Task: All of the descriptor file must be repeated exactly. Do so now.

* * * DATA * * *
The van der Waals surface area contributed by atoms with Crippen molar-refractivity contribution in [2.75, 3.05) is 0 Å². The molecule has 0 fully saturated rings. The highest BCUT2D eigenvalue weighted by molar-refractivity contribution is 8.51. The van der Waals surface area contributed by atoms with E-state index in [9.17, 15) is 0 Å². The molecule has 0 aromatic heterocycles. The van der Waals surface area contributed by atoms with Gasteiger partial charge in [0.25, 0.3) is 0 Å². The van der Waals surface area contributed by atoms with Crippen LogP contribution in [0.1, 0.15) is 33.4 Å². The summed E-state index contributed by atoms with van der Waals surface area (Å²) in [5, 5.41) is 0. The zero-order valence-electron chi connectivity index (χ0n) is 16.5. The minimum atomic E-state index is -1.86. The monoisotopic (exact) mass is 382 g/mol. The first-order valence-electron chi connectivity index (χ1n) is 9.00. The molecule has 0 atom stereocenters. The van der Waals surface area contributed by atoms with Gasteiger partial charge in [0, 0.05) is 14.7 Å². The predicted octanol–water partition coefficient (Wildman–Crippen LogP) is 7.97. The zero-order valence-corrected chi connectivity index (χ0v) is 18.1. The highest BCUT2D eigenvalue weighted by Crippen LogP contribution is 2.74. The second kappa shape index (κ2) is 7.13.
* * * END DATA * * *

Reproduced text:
The van der Waals surface area contributed by atoms with Crippen molar-refractivity contribution in [2.75, 3.05) is 0 Å². The molecule has 0 fully saturated rings. The highest BCUT2D eigenvalue weighted by molar-refractivity contribution is 8.51. The van der Waals surface area contributed by atoms with E-state index in [9.17, 15) is 0 Å². The molecule has 0 aromatic heterocycles. The van der Waals surface area contributed by atoms with Gasteiger partial charge in [0.25, 0.3) is 0 Å². The van der Waals surface area contributed by atoms with Crippen LogP contribution in [0.1, 0.15) is 33.4 Å². The summed E-state index contributed by atoms with van der Waals surface area (Å²) in [5, 5.41) is 0. The zero-order valence-electron chi connectivity index (χ0n) is 16.5. The minimum atomic E-state index is -1.86. The monoisotopic (exact) mass is 382 g/mol. The first-order valence-electron chi connectivity index (χ1n) is 9.00. The molecule has 0 atom stereocenters. The van der Waals surface area contributed by atoms with Gasteiger partial charge in [0, 0.05) is 14.7 Å². The predicted octanol–water partition coefficient (Wildman–Crippen LogP) is 7.97. The zero-order valence-corrected chi connectivity index (χ0v) is 18.1. The highest BCUT2D eigenvalue weighted by Crippen LogP contribution is 2.74. The second kappa shape index (κ2) is 7.13.